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Her Words Every loving witness to her Craved the vaulted syllables in her heart Until those syllables screamed for her voice So in the hum of their prayers and hers, that she would finally speak them She walked naked She walked raw as the bud of a lotus And she stood at the blade edge of the world There, heaving quietly in the swell of her breath, Her words would no longer bear the shackles of her silence And she would endure every wound, and grow every grace To speak By Alana Helapitage

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Words” Level“Her 25 ArtJournal Michelle Engberg

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Joseph O’Neill (US) My photographs give voice to the silent stories I find all around New York City ‒ most of them in plain sight. When the sun, the Hudson River, and the corner of a building all join in a dance of reflection, light, and shadow; when the last of the leaves blow ominously across an abandoned piece of playground equipment late at night ‒ these are the stories my photographs tell. There is a solitude that is known to most city-dwellers; a hollowness against the artificial light and the din of the city’s razzle-dazzle. It is that isolation that my camera seeks. This is a city full of diamonds. New Yorkers train themselves to tune out the everyday sensory overload; barely seeing what’s right in front of them. Looking at a collection of my work, I’ve seen people experience something extraordinary, beautiful, and even life-changing. It’s amazing how often they start discussing memories ‒ as they move from photo to photo, it’s as if they move through their own life as well. I prefer black and white to color, buildings and landscapes to portraits, large-scale to small. And I have exceptions to each of those preferences. I welcome you to enjoy this series of photographs, and to experience what I see through my lens ‒ the real, raw magic that is my city.

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“Reflection” Photograph Joseph O’Neill

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“Sunset” Photograph Joseph O’Neill


Level 25 ArtJournal New York City, one of the most photographed venues in the world. By now the challenge for any photographer working in that city is to make his work stand out and be original while walking in the footsteps of so many photographic giants who came before. While you are out working with your camera, how do you ensure that you focus on being original? JO: I believe that every photograph captures a particular moment, place in time, making each one unique. I can take a million pictures of the same subject but each photograph will have a different feel, evoke a different emotion or illicit a different reaction making each one an original. How much does art imitate Joseph O’Neill’s life in your photography? You speak in your statement of solitude, hollowness, isolation—a kind of personal insulation all New Yorkers have against what is around them. Do you find yourself falling victim to that kind of insulation also? And if you do, do you ever wonder what you may have missed during those insulated moments, however long they last? JO: In a couple of ways, I have an explorers heart. I love to experience new sight and sounds and walking around the city with my camera allows me to indulge my explorers heart. The pictures I snap are of my everyday life. I choose an art form that is solitary by practice and form. I am an only child raised by very strict parent. As as child I learned to entertain myself by playing games by myself. Solitaire was one of my favorite card games. I enjoy solitude, it allows me time to reflect. They say that this is the City That Never Sleeps, well I beg to differ. Living with 8 million other people plus the 3 million that travel into this city during the week, you try to find solitude and isolation wherever you can, to get away from it all The photographs that I snap are solitary in nature which makes them that much more interesting. Because this art form is spur of the moment, being in the right place at the right time, you can never have regrets about missing a moment. Something else will come along.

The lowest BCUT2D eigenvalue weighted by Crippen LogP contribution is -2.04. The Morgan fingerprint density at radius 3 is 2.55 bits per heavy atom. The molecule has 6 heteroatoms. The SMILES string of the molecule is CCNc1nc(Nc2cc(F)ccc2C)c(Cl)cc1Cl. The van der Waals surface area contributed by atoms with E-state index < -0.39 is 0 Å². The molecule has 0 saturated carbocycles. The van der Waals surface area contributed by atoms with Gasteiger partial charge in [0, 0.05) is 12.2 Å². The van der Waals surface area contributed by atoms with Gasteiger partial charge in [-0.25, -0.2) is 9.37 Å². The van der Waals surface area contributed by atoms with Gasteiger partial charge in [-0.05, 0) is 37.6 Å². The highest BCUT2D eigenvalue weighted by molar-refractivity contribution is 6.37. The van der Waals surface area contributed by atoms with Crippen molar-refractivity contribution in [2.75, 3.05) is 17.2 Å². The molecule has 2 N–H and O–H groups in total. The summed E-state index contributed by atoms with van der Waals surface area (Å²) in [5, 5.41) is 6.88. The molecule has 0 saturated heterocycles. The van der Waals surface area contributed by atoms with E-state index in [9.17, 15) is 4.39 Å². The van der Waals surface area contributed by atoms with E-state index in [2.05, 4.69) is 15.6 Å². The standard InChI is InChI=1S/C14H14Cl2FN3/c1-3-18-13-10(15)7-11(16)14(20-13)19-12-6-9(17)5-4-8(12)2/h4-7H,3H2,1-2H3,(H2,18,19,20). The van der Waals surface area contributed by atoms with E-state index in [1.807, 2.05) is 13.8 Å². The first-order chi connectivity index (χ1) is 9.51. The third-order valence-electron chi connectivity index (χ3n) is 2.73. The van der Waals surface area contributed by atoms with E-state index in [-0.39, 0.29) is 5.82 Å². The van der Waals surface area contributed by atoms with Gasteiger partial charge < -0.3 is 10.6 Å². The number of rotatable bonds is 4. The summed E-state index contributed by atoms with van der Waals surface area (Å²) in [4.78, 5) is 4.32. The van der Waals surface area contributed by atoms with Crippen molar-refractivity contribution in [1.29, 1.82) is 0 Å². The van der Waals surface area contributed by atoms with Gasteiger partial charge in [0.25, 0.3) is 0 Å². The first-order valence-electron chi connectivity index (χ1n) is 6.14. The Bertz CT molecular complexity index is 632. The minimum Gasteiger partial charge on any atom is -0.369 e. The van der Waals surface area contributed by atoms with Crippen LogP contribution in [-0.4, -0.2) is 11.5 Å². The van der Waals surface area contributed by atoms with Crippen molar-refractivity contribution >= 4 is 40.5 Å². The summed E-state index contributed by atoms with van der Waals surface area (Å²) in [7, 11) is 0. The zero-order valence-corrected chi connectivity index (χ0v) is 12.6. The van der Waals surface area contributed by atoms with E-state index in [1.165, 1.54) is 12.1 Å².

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“The Statue” Photograph Joseph O’Neill


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“The Eye” Photograph Joseph O’Neill